Socialized medicine at work: a 20-week wait

Tuesday, October 3, 2017
Chris Woodward (

doctor with stethoscopeCanadians are waiting longer for surgeries and doctor visits, and even younger Canadians are suffering.

In a recent speech before her fellow lawmakers, Karen Casey of the Nova Scotia Legislature talked up spending increases for healthcare.

"Nova Scotians ... want more timely access to primary care and to family doctors," said Casey. "They want shorter wait times for surgeries, and they want better access to mental health services."

Bacchus Barua, associate director of Fraser Institute's Centre for Health Policy Studies, tells OneNewsNow that Canadians in general are waiting for procedures and doctor visits.

"When it comes to wait times, that's really become the defining feature of Canada's healthcare system," Barua shares. "One of the things we've been doing at the Fraser Institute has been actually tracking wait times for over 20 years – and the last time we measured wait times in 2016, the average wait time across all different specialties was about 20 weeks."

In 1993, when the Fraser Institute did its first national estimate, the wait time was only 9.3 weeks – less than half what it is in 2016.


"Also, the physicians responding to our survey are actually telling us that their patients are waiting longer than what they consider to be clinically reasonable," Barua continues. "There are definitely some treatments where Canadians do get fast and good treatment when required, but there are a lot of Canadians who are waiting considerably long in order to get their treatment."

That was the case for Emily Baron Cadloff. She wrote an article for the Canadian magazine Vice in February, detailing the struggles she and other young Canadians had finding a family doctor.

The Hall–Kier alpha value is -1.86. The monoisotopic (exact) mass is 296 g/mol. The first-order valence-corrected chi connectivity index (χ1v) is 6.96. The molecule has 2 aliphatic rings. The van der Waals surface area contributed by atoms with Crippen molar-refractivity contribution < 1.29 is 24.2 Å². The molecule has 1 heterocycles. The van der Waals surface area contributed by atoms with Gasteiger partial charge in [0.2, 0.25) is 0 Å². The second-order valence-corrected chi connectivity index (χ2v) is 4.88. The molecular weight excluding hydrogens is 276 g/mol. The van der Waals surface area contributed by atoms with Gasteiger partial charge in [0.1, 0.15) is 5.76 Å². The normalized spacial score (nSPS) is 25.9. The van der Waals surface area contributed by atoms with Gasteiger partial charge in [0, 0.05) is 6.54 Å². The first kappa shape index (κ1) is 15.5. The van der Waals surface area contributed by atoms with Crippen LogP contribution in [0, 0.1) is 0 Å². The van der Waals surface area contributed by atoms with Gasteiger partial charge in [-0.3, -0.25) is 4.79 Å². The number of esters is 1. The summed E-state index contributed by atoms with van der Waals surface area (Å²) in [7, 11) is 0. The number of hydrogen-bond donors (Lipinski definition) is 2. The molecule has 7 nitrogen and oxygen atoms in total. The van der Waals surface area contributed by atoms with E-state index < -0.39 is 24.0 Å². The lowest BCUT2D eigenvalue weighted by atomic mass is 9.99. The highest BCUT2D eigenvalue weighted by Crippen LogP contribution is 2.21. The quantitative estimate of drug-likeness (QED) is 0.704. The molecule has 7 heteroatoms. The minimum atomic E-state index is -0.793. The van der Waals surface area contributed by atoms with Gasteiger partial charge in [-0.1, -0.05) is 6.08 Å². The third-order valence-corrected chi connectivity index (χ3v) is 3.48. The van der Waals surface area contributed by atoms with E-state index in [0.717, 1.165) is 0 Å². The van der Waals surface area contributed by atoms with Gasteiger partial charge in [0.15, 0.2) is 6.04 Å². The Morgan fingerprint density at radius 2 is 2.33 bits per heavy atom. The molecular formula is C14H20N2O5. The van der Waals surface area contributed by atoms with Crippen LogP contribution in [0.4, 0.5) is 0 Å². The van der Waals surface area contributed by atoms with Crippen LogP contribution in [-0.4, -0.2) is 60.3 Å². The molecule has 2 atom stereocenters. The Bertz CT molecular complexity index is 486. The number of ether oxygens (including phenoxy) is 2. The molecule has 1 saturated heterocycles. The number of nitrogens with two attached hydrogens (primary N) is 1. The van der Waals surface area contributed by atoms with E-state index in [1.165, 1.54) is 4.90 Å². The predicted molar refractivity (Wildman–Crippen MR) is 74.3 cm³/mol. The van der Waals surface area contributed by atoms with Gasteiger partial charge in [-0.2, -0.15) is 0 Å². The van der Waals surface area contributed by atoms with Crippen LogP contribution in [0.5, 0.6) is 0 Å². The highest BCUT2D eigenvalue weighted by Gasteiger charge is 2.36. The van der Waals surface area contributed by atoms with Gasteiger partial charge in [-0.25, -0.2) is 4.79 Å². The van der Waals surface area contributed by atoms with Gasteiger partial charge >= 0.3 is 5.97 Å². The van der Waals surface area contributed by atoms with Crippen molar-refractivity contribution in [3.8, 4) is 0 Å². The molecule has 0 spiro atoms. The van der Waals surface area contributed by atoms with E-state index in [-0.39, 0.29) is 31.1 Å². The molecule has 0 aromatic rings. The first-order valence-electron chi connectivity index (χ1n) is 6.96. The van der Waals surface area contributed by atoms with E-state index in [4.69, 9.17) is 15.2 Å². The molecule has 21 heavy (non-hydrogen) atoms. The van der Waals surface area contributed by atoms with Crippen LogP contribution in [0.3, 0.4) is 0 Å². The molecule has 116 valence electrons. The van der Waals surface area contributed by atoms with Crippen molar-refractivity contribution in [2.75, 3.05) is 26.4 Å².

"Despite a chronic illness, I have not been able to find a family doctor since I moved to the Maritimes nearly five years ago," wrote Cadloff. The Maritimes is a region of eastern Canada consisting of New Brunswick, Nova Scotia, and Prince Edward Island.

While Cadloff notes that "things are markedly better in bigger cities," she recalls a conversation with a Canadian doctor that involved "doctor shortages across Canada." Money is believed to be the culprit.

doctor writing prescriptionBarua says that argument is made quite often.

"It is proposed that Canada is not spending enough, but the fact of the matter is that the way that governments have been trying to simply throw money at the problem to fix it has just not worked," he says. "Importantly, when we compare Canada to other countries with universal healthcare, we find that Canada ranks amongst the top spenders; but when it comes to the performance, it's really not translating."

Another important thing to consider is that Canada's way of doing universal healthcare is only one way of doing universal healthcare.

"[A] lot of people tend to think that it's the necessary price that needs to be paid in order to have a universal healthcare, and that is simply not true," Barua explains. "There are a lot of other countries with universal healthcare systems that do it in very different ways, and it's just unfortunate that, because of the stubbornness that Canada has had with regards to policy and policy options and change, that we've continued to see this wait time problem become worse even though we are ranking among the top spenders."

Pointing to the Swiss healthcare system, Barua says they have universal healthcare but it is primarily through private insurers in a regulated market.

"This is something that a lot of Canadians are struggling to grasp, but that conversation is changing," he observes. "Our system is failing in a number of ways, and I think everybody, regardless of political stripe, wants to find a way to have this system become better, to actually serve patients. And for sure, we're recognizing that just throwing money into the system is not the answer."


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